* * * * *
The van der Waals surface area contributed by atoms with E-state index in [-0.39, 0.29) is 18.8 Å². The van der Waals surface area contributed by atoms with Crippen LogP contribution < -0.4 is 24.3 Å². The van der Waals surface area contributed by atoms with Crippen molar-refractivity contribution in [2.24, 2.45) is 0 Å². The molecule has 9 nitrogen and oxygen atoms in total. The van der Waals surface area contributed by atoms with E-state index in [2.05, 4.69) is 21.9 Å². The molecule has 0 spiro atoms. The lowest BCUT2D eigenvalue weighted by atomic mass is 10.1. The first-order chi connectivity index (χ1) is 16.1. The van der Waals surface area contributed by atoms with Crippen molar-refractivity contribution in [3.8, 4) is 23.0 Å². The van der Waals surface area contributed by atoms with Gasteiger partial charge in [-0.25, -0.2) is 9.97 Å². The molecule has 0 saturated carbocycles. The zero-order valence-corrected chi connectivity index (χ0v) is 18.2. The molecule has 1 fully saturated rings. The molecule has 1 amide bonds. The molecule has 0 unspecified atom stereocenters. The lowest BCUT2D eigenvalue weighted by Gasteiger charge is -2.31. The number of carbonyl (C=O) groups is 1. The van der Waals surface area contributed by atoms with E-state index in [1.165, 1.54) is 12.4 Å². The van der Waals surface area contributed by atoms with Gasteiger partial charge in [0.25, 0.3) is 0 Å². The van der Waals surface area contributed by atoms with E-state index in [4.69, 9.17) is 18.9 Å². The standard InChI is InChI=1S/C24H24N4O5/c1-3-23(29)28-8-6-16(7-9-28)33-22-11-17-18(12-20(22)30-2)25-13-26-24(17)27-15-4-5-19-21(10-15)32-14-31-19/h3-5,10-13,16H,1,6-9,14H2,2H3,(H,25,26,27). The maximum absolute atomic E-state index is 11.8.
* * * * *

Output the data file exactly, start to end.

The van der Waals surface area contributed by atoms with E-state index in [-0.39, 0.29) is 18.8 Å². The van der Waals surface area contributed by atoms with Crippen LogP contribution < -0.4 is 24.3 Å². The van der Waals surface area contributed by atoms with Crippen molar-refractivity contribution in [2.24, 2.45) is 0 Å². The molecule has 9 nitrogen and oxygen atoms in total. The van der Waals surface area contributed by atoms with E-state index in [2.05, 4.69) is 21.9 Å². The molecule has 0 spiro atoms. The lowest BCUT2D eigenvalue weighted by atomic mass is 10.1. The first-order chi connectivity index (χ1) is 16.1. The van der Waals surface area contributed by atoms with Crippen molar-refractivity contribution in [3.8, 4) is 23.0 Å². The van der Waals surface area contributed by atoms with Gasteiger partial charge in [-0.25, -0.2) is 9.97 Å². The molecule has 0 saturated carbocycles. The zero-order valence-corrected chi connectivity index (χ0v) is 18.2. The molecule has 1 fully saturated rings. The molecule has 1 amide bonds. The molecule has 0 unspecified atom stereocenters. The lowest BCUT2D eigenvalue weighted by Gasteiger charge is -2.31. The number of carbonyl (C=O) groups is 1. The van der Waals surface area contributed by atoms with E-state index in [1.165, 1.54) is 12.4 Å². The van der Waals surface area contributed by atoms with Gasteiger partial charge in [0.25, 0.3) is 0 Å². The van der Waals surface area contributed by atoms with E-state index in [4.69, 9.17) is 18.9 Å². The standard InChI is InChI=1S/C24H24N4O5/c1-3-23(29)28-8-6-16(7-9-28)33-22-11-17-18(12-20(22)30-2)25-13-26-24(17)27-15-4-5-19-21(10-15)32-14-31-19/h3-5,10-13,16H,1,6-9,14H2,2H3,(H,25,26,27). The maximum absolute atomic E-state index is 11.8.